Similarities Between W. E. B. Dubois And Booker T. Washington

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Slavery was an institution in which African Americans were broken apart from their families, brutally beaten, and were forced to live in extremely harsh conditions. Booker T. Washington describes this institution by using words such as “miserable” and “uncomfortable.” During the era of slavery, many slaves longed for the day that they would be free and maybe even have political rights. After the civil war, slaves such as Booker T. Washington were finally granted their long deserved freedom. However, there would be a long road to racial equality. Both W.E.B. DuBois and Booker T. Washington advocated for racial equality, however, Washington argued that in order to bring about equality, African American’s must work together with the whites in …show more content…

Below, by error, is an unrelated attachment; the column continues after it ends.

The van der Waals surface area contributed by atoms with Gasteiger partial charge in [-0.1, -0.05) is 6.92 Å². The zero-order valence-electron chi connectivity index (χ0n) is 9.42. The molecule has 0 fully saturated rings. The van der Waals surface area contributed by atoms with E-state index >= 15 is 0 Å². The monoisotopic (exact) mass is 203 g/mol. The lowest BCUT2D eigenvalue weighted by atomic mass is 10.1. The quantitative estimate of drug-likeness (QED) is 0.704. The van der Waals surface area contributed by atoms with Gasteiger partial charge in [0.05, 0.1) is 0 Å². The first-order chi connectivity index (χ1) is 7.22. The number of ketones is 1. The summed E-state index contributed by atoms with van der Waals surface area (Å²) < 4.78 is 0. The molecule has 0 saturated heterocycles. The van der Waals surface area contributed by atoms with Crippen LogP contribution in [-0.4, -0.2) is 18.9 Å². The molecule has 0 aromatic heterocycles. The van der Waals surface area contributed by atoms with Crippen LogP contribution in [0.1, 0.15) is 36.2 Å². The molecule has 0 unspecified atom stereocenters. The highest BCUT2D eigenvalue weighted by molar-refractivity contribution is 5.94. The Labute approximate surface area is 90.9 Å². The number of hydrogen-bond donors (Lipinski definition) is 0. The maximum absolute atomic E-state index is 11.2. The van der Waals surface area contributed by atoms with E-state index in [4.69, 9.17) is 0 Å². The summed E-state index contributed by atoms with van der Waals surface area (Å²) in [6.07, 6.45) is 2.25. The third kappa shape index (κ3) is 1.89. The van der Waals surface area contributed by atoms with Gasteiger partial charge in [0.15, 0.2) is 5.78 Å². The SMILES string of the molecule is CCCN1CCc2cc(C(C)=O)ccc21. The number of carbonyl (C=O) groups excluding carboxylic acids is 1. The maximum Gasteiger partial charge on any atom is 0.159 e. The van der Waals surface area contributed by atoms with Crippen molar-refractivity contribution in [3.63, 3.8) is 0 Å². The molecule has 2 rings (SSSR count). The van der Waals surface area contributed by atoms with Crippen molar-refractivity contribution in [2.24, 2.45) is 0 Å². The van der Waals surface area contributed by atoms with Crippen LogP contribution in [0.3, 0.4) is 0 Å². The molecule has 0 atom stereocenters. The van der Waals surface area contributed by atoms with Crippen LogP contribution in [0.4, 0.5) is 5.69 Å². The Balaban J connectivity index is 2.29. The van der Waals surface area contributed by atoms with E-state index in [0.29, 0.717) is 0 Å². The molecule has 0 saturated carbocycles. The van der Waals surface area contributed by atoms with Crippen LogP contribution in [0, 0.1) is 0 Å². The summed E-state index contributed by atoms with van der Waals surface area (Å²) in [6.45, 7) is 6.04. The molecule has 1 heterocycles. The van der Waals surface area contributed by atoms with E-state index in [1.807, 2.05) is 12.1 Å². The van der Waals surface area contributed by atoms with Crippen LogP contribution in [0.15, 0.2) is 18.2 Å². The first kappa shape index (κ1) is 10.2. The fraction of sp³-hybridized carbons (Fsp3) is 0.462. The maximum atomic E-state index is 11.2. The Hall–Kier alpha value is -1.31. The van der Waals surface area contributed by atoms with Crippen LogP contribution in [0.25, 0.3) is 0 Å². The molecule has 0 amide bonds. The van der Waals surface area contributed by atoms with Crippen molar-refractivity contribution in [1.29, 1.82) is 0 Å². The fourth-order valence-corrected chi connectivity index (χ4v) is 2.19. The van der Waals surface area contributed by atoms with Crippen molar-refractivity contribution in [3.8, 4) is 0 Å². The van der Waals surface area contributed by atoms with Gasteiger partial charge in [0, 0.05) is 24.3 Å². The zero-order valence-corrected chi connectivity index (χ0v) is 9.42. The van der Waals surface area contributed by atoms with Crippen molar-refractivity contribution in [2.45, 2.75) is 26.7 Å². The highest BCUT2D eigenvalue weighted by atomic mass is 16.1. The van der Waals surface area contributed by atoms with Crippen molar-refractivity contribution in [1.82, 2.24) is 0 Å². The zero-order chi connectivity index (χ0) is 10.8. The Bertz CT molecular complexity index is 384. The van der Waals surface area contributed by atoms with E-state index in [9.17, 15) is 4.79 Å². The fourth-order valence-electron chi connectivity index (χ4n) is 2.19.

DuBois, on the other hand, criticizes Washington's approach is his book, Soul of Black Folks. DuBois argues that Washington’s approach to achieving racial equality is based on industrial education, southern compromise, and the silencing of civil rights. However, he believes that Washington should have taken his ideas further to engender racial equality. DuBois believes that African Americans should fight for their rights by forcing the south to accept the mistakes they made in the past and strive to enforce the principles of the founding fathers who said that “all men are created equal.” DuBois also argues that African Americans must freely voice their opinion so that they can bring about social change. For example, he criticizes Washington for not voicing his opinion during the time that he needed to voice it the most. He focuses mainly on the blame of slavery. He writes, “the whites, North and South, shift the burden of the Negro problem to the Negro’s shoulders and stands aside as critical and rather pessimistic spectators” (9). This quote suggests that whites try to justify slavery as being a problem of the Negro’s and that once they are able to take a stand, they can be successful. This differs from Washington’s views because he thought that by simply giving speeches, that social change would be engendered. However, DuBois thinks that African Americans have to take a stand to bring about racial

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